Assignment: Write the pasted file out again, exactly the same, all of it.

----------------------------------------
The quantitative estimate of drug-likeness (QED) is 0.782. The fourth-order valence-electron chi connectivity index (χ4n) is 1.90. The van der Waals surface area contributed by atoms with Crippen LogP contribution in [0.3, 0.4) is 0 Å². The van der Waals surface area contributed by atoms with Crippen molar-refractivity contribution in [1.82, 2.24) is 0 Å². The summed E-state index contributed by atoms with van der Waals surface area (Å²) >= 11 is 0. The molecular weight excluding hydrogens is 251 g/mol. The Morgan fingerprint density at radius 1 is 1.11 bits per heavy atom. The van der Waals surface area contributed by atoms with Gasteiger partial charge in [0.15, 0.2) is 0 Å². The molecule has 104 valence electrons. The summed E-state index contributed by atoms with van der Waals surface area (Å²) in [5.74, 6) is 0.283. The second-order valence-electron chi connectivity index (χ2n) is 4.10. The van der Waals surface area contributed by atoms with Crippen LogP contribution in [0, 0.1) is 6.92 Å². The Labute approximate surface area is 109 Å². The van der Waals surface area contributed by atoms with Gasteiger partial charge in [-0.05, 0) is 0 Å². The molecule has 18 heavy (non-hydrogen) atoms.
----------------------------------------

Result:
The quantitative estimate of drug-likeness (QED) is 0.782. The fourth-order valence-electron chi connectivity index (χ4n) is 1.90. The van der Waals surface area contributed by atoms with Crippen LogP contribution in [0.3, 0.4) is 0 Å². The van der Waals surface area contributed by atoms with Crippen molar-refractivity contribution in [1.82, 2.24) is 0 Å². The summed E-state index contributed by atoms with van der Waals surface area (Å²) >= 11 is 0. The molecular weight excluding hydrogens is 251 g/mol. The Morgan fingerprint density at radius 1 is 1.11 bits per heavy atom. The van der Waals surface area contributed by atoms with Gasteiger partial charge in [0.15, 0.2) is 0 Å². The molecule has 104 valence electrons. The summed E-state index contributed by atoms with van der Waals surface area (Å²) in [5.74, 6) is 0.283. The second-order valence-electron chi connectivity index (χ2n) is 4.10. The van der Waals surface area contributed by atoms with Crippen LogP contribution in [0, 0.1) is 6.92 Å². The Labute approximate surface area is 109 Å². The van der Waals surface area contributed by atoms with Gasteiger partial charge in [-0.05, 0) is 0 Å². The molecule has 18 heavy (non-hydrogen) atoms.